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Photo by Sampor Burke, Mekong Semester.

Ban Don Dohn

Our stay on Bah Doh Dohn in Laos ended almost two weeks ago, but my experiences there remain just as powerful. Going into the homestay, I had serious doubts regarding our stay there. I worried the slow pace of life that seems to embody Laos culture would prove to be excruciatingly boring, the language barrier would prevent any real connection, and the host family would be too busy for me. I couldn’t have been more wrong. The second we stepped onto the island, we were greeted by smiling faces and helpful hands. Sitting down for my first meal, I was overwhelmed by the hospitality of my host family. Within seconds, my host sister, Faun, walked out with six English-Laos dictionaries in an attempt to communicate with me. After a few awkward attempts to communicate, we started to become more comfortable with each other. They asked questions about my family, school, and sports, and I tried my best to ask about their lives on the island. Although this first dinner was difficult and at times awkward, it was a pivotal moment in my stay on he island in changing my outlook on the homestay. Not once did my host family give up on communicating with me.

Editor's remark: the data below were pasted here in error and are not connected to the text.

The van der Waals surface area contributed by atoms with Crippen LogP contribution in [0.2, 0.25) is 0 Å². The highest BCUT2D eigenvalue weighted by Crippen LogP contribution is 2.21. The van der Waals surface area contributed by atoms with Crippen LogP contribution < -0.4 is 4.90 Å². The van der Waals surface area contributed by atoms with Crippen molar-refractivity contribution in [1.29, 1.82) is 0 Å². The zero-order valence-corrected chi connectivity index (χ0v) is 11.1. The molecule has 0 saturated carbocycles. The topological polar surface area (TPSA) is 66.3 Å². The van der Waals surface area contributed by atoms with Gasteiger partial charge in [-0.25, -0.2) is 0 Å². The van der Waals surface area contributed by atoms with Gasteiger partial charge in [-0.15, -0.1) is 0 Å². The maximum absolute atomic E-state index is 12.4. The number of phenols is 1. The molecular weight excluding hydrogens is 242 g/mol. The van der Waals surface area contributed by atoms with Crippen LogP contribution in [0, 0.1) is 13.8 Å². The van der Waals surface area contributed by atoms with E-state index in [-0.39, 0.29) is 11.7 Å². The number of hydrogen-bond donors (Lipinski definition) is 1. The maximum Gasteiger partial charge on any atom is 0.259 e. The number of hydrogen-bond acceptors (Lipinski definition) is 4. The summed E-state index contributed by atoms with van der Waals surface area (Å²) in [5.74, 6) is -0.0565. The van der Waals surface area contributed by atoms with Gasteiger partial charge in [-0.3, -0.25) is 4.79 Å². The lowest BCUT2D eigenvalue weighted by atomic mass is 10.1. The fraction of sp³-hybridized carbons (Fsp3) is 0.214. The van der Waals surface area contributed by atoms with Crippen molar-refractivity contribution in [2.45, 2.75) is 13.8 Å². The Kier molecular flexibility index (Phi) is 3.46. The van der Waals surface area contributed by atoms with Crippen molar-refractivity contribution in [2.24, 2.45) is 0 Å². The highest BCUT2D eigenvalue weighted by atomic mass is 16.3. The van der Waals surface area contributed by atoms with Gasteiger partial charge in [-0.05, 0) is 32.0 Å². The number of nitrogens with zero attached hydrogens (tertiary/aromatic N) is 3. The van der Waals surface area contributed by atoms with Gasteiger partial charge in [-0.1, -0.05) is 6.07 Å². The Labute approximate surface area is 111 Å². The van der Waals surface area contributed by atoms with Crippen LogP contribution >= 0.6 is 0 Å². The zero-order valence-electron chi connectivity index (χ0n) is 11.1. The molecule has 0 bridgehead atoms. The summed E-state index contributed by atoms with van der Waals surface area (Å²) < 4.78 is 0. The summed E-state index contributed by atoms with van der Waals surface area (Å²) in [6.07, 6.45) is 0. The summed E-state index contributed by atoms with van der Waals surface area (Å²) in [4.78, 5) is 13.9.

My days on the island were spent helping my family, playing volleyball with my host dad and sisters, and even helping my host parents in the rice fields. By the end of the stay, the closeness between my host mother and I was tangible. Although we could barley communicate, we often spent time together just sitting next to each other and doing our own thing. More than a few times, my host mom and I ate together without the rest of my family, which is very rare in Laos culture. When we left for the day to go to the Kong Lor caves, my host mom handed me a large bag of food and some money, worried that I would not have enough to eat. We laughed all the time, and a second didn’t go by when she wasn’t trying to assure my happiness.

When it was time to leave, the sadness in my house was visible. Even my host dad, viewed as one of the more “masculine” figures in the village, seemed to be seconds away from breaking down. For days after we left the island, my host mom called to check on me and tell me how much she missed me. She even allowed me to keep their house key (I accidentally kept it) in hopes that I would one day return. From riding in the back of a Lo-tai (tractor) with my host dad to eating dinner with my entire family, the positive imprint that my host family left on me will likely stay with me for the rest of my life. I hope that one day I am fortunate enough to have the opportunity to return to this beautiful place, and reunite with the kind people that became so close with me in such a short time. Thank you Bah Doh Dohn, I will never forget you.